Permit me to be judgmental here, and non-specific. I read a man’s Facebook feed a few days ago (I have a lot of “friends” I’ve never met – this is one). It was half and half. Half was Bible verses and evangelistic memes and the other half was vile insults against Democrats. I am not kidding. The stuff he said was harsh. If he’s right, and you live near a Democrat, you should move!
I don’t think he represented our Savior well. He got a lot of attaboys on his political insults from those who agreed with him, but all the political stuff would have completely turned off anyone who didn’t know Christ to the point where they would not listen to his “yay Jesus” posts.
We need to do better.
5. Restore the Primacy of Christlikeness
I saw a discussion, and if I can find out where this came from, I will give credit. A Facebook friend said he thought we should start talking more about being Christlike, not just about being biblical. I believe every word of the Bible, and strive to be biblical, but some use the term badly. Yes, there are harsh sections of the Bible. Jesus cleansed the Temple and confronted the Pharisees, but to hear some people, that’s ALL Jesus did. He just went around beating people up and yelling at them. There are people who seem to think that being “biblical” means hounding heretics wherever you can find them.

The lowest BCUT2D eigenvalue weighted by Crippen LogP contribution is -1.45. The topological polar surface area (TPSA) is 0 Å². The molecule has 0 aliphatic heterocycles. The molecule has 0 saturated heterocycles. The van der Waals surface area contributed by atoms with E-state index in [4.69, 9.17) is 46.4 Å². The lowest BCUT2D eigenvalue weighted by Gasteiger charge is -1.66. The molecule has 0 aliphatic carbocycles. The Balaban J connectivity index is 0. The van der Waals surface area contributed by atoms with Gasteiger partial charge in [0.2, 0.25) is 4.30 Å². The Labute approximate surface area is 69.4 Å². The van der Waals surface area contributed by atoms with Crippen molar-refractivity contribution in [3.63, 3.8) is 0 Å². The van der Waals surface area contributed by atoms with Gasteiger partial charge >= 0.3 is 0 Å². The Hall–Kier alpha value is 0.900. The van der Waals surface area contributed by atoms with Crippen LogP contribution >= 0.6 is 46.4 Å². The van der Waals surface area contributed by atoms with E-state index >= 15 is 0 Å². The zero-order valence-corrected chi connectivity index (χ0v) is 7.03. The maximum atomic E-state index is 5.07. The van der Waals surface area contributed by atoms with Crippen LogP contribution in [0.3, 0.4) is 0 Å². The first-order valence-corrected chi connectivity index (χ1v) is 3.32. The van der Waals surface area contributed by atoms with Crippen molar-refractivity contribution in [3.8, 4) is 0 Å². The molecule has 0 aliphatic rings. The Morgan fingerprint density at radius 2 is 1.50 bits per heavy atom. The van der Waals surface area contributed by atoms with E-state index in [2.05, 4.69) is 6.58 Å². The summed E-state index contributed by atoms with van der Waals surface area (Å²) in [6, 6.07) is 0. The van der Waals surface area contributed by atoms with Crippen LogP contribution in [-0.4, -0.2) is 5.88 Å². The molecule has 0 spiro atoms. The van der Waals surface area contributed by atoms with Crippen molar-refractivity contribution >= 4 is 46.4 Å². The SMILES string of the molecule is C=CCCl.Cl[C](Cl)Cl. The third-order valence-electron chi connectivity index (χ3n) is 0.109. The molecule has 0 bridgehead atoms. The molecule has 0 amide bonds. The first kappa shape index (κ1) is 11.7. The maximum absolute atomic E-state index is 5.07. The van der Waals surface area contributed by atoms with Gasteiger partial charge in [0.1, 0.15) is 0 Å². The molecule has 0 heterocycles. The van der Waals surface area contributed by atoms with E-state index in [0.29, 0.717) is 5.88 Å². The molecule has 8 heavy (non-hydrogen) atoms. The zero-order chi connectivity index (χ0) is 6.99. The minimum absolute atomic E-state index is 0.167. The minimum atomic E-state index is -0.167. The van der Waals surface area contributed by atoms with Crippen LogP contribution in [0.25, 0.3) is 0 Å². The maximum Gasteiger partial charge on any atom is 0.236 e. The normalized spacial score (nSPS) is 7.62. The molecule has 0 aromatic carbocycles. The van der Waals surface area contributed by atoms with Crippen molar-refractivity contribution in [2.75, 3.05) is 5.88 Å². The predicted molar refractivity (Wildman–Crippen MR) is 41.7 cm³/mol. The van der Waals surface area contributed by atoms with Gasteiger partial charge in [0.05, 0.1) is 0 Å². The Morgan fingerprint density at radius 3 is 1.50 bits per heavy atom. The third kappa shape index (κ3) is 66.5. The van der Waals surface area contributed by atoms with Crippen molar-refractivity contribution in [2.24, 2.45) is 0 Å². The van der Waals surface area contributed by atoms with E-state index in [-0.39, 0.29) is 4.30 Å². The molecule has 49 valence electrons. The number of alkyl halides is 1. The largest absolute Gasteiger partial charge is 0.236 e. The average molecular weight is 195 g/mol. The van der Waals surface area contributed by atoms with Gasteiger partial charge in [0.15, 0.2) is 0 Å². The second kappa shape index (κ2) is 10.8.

Perhaps our goal should be Christlikeness. The Beatitudes. The Fruit of the Spirit. The essence of love as defined in 1 Corinthians 13. This isn’t squishy, emotional, weak stuff. This is hard, sacrificial love that reflects the character of God and calls on us to live like Christ, to love like Christ, to speak like Christ, and to be conformed to his image.